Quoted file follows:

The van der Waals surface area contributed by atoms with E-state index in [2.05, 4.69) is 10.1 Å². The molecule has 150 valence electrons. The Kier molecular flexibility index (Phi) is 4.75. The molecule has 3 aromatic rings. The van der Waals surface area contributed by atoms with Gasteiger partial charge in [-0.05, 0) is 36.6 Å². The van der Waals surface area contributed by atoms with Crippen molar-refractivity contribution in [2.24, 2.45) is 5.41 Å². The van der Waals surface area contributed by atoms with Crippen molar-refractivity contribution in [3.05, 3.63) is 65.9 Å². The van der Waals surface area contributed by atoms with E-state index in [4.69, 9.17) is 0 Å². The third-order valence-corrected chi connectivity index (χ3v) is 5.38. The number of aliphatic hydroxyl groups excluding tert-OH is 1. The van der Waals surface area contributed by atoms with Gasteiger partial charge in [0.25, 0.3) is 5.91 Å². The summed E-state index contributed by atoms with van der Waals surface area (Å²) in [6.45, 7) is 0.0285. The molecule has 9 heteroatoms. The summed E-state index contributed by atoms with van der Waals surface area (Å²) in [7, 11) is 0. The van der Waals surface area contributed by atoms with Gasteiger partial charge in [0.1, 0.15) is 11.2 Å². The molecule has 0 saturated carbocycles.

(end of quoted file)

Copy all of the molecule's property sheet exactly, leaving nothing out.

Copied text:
The van der Waals surface area contributed by atoms with E-state index in [2.05, 4.69) is 10.1 Å². The molecule has 150 valence electrons. The Kier molecular flexibility index (Phi) is 4.75. The molecule has 3 aromatic rings. The van der Waals surface area contributed by atoms with Gasteiger partial charge in [-0.05, 0) is 36.6 Å². The van der Waals surface area contributed by atoms with Crippen molar-refractivity contribution in [2.24, 2.45) is 5.41 Å². The van der Waals surface area contributed by atoms with Crippen molar-refractivity contribution in [3.05, 3.63) is 65.9 Å². The van der Waals surface area contributed by atoms with E-state index in [4.69, 9.17) is 0 Å². The third-order valence-corrected chi connectivity index (χ3v) is 5.38. The number of aliphatic hydroxyl groups excluding tert-OH is 1. The van der Waals surface area contributed by atoms with Gasteiger partial charge in [0.25, 0.3) is 5.91 Å². The summed E-state index contributed by atoms with van der Waals surface area (Å²) in [6.45, 7) is 0.0285. The molecule has 9 heteroatoms. The summed E-state index contributed by atoms with van der Waals surface area (Å²) in [7, 11) is 0. The van der Waals surface area contributed by atoms with Gasteiger partial charge in [0.1, 0.15) is 11.2 Å². The molecule has 0 saturated carbocycles.